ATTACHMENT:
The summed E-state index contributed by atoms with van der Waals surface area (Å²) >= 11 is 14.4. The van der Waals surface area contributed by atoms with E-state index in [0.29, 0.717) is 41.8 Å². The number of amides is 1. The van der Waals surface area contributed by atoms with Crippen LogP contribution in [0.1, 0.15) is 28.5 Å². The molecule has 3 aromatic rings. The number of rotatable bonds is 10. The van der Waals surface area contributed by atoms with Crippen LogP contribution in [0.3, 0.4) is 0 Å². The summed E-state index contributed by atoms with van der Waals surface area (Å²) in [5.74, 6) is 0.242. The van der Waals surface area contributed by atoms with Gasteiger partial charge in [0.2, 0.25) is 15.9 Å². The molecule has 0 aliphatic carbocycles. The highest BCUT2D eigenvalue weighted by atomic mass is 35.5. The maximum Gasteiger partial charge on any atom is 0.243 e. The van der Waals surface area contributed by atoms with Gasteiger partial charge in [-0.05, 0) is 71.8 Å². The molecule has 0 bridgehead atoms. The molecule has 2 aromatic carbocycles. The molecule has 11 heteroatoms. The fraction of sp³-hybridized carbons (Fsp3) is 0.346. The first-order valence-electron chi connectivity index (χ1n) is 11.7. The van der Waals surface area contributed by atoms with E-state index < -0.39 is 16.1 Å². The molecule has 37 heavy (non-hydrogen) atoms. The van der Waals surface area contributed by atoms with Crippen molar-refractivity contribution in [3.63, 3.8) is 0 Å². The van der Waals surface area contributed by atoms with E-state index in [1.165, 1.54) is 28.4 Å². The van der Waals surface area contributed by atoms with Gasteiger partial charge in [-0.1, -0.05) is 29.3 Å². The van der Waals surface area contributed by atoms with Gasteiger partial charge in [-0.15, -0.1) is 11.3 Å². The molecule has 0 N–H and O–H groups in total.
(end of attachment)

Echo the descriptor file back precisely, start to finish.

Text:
The summed E-state index contributed by atoms with van der Waals surface area (Å²) >= 11 is 14.4. The van der Waals surface area contributed by atoms with E-state index in [0.29, 0.717) is 41.8 Å². The number of amides is 1. The van der Waals surface area contributed by atoms with Crippen LogP contribution in [0.1, 0.15) is 28.5 Å². The molecule has 3 aromatic rings. The number of rotatable bonds is 10. The van der Waals surface area contributed by atoms with Crippen LogP contribution in [0.3, 0.4) is 0 Å². The summed E-state index contributed by atoms with van der Waals surface area (Å²) in [5.74, 6) is 0.242. The van der Waals surface area contributed by atoms with Gasteiger partial charge in [0.2, 0.25) is 15.9 Å². The molecule has 0 aliphatic carbocycles. The highest BCUT2D eigenvalue weighted by atomic mass is 35.5. The maximum Gasteiger partial charge on any atom is 0.243 e. The van der Waals surface area contributed by atoms with Gasteiger partial charge in [-0.05, 0) is 71.8 Å². The molecule has 0 bridgehead atoms. The molecule has 2 aromatic carbocycles. The molecule has 11 heteroatoms. The fraction of sp³-hybridized carbons (Fsp3) is 0.346. The first-order valence-electron chi connectivity index (χ1n) is 11.7. The van der Waals surface area contributed by atoms with E-state index < -0.39 is 16.1 Å². The molecule has 37 heavy (non-hydrogen) atoms. The van der Waals surface area contributed by atoms with Crippen molar-refractivity contribution in [3.63, 3.8) is 0 Å². The van der Waals surface area contributed by atoms with E-state index in [1.165, 1.54) is 28.4 Å². The van der Waals surface area contributed by atoms with Gasteiger partial charge in [-0.1, -0.05) is 29.3 Å². The van der Waals surface area contributed by atoms with Gasteiger partial charge in [-0.15, -0.1) is 11.3 Å². The molecule has 0 N–H and O–H groups in total.